On the few occasions I've listened to physicist Richard Feynman's famous lectures, he tends to lose me some place a little past his explanation of the motion of the planets. And, its usually at that point, that I realise I'll never get much past the schoolboy physics that delighted me, those many years ago, when a quark was something no more mysterious than a German cheese-cake and a gluon was something which kept a postage-stamp in its album.
So I was rather grateful for Stilian Petrov's little demonstration of aerodynamics last Saturday, which was as instructive as any Christmas lecture I've ever seen. The forty yards of distance between his left boot and the top corner of the Derby net, gave me plenty of time to note the spin, follow the arc and visualize the flow field around the ball, as it took its glorious flight. But obviously, only with the help of multiple replays.
It was easy to see how the whole thing worked, and how the direction of the spin, increased the drag on one side of the ball, while decreasing the drag on the opposite and so producing the wondrous trajectory - the perfect parabola. With a single act of genius Petrov had provided ample material, for a gateway-lecture into dynamic systems. It was just the sort of thing which would have led to some quality time between Richard Feynman and his children but I suspect these days, such an attempt to transmute leisure into yet more school, might invite the intervention of NSPCC.
In an effort to avoid accusations of boring for England, or cold-hearted cruelty to children, most people were just left to wonder, how the flippin' 'eck, did our Bulgarian manage to do such a thing. And for once, a Petrov highlight, was not a feature of his delicately coiffured locks.
It was one of those moments which marked the gulf of talent between the extraordinary genius of the professional sportsman and the mundane skills of the watching fans. It was not the fact that he hit the target, or even the distance (he would have been in his own half on most parks pitches), it was that he had the skill and audacity to deliberately hit across the ball, which gave it its subtle magical flight. Not impossible on the training ground but something special in a competitive (sic) game.
It was a wonderful example of the Great Curve:
It was a demonstration of the art which characterised Le Tissier's game, and before that Glen Hoddle. A le Tissier shot (and too many were against Villa) had all the characteristics of a fine golf-shot, and despite his hefty arse, the power seemed always to be generated more by perfect body-shape and timing than sheer brute-strength. It is easy to see how such an art is more likely to arise out of the repertoire of a midfield player, and their need to manipulate space, rather than a striker like Shearer who operate nearer the goal and needs maximum power, rather than the subtlety of a curler. It was a measure of the genius of Dalglish, that he was one of a few forwards, who perfected the art. Gabby seems to be getting the idea.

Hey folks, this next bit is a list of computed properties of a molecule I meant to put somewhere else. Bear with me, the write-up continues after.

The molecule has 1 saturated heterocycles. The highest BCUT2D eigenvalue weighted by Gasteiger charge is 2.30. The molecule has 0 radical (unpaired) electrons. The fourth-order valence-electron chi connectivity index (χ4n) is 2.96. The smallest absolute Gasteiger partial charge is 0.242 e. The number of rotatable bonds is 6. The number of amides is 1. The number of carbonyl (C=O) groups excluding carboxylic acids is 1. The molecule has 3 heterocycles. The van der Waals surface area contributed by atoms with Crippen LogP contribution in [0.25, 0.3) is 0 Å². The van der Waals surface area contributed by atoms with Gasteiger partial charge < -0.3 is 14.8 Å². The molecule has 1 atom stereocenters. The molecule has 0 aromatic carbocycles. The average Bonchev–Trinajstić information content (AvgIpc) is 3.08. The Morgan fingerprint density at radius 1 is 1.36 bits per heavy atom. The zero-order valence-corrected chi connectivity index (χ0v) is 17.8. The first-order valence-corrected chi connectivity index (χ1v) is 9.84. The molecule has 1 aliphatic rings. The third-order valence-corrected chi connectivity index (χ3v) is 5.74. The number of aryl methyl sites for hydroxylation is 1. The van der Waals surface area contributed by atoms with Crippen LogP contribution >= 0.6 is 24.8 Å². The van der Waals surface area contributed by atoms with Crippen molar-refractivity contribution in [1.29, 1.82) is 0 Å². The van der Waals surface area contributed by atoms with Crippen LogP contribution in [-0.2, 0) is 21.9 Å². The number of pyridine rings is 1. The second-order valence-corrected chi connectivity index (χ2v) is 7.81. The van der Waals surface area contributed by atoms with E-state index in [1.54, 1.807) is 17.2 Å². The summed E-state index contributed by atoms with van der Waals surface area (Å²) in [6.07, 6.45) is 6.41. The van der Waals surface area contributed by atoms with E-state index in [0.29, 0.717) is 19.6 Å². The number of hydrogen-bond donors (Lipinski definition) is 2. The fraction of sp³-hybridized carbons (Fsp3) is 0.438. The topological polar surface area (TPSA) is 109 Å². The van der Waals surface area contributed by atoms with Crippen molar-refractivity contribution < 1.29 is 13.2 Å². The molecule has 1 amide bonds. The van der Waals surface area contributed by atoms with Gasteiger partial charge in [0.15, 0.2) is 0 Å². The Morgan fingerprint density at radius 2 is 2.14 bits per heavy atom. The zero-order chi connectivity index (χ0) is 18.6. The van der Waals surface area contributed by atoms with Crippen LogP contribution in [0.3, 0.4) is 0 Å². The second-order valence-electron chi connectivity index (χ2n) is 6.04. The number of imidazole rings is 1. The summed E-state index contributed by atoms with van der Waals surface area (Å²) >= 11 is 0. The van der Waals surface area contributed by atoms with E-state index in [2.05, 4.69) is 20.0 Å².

As ever my sheer joy at the six-nil was tempered by my sympathy for goalkeeper Roy Carroll, who had rather more than a mare. Its a bit sick-making to see a professional sportsman have his reputation dismantled so thoroughly but Carroll, since his up and down days at Manchester United, must have gotten used to coping with a clanger. And lets face it, he had to cope with more shots than the average star of a bukkake movie.
Obviously, I had no such scruples about the trouncing of a team with Robbie Savage playing in it, and I took substantial pleasure in the realisation, that, that, was the last time I will have to see the snidey little gobshite, line up against Villa. What with Gabby and Marlon scoring text-book goals from the diagonal, and Marlon's movement was superb, plus another captain's contribution from Barry, I had no choice but to get totally pissed come Saturday night; a duty fulfilled manfully and with a great deal of relish.
By kicking-out time I was well in my cups and as I strolled home, warmed by my Saturday Villa glow. I seem to remember singing to myself, 'Villa won six-nil, and I'm totally pissed, nothing's going to stop me, having a quick one off the wrist', or something very similar. For some reason, which is a mystery to me now, I found this little ditty, absolutely hilarious, while in my drink-induced daftness. But anyone concerned about me being on the brink of moral turpitude, will be pleased to know that I fell into a coma, well before I could complete my hedonistic to-do list.
But it was a grand night, I can tell you.
Villa's next opponents, who are celebrated across the land for their services to binge-wanking, promise to be rather more resolute adversaries than the Rams, and such is the tension that surrounds the high-noon encounter this Sunday, that McLeish has been trying to calm his players down all week. Having frustrated Everton last week, Birmingham will offer a stiffer (sic) challenge to Villa, and every Villa fan will expect O'Neill's players to stretch every sinew and make every effort to ensure they get the three points.
I can't say I am looking forward to it, there are too many bad memories and too much at stake for that, but should Villa win well, I might be seeking treatment for carpal-tunnel syndrome come Monday morning.
Once in a lifetime may be good enough for some people but twice in a season is even better.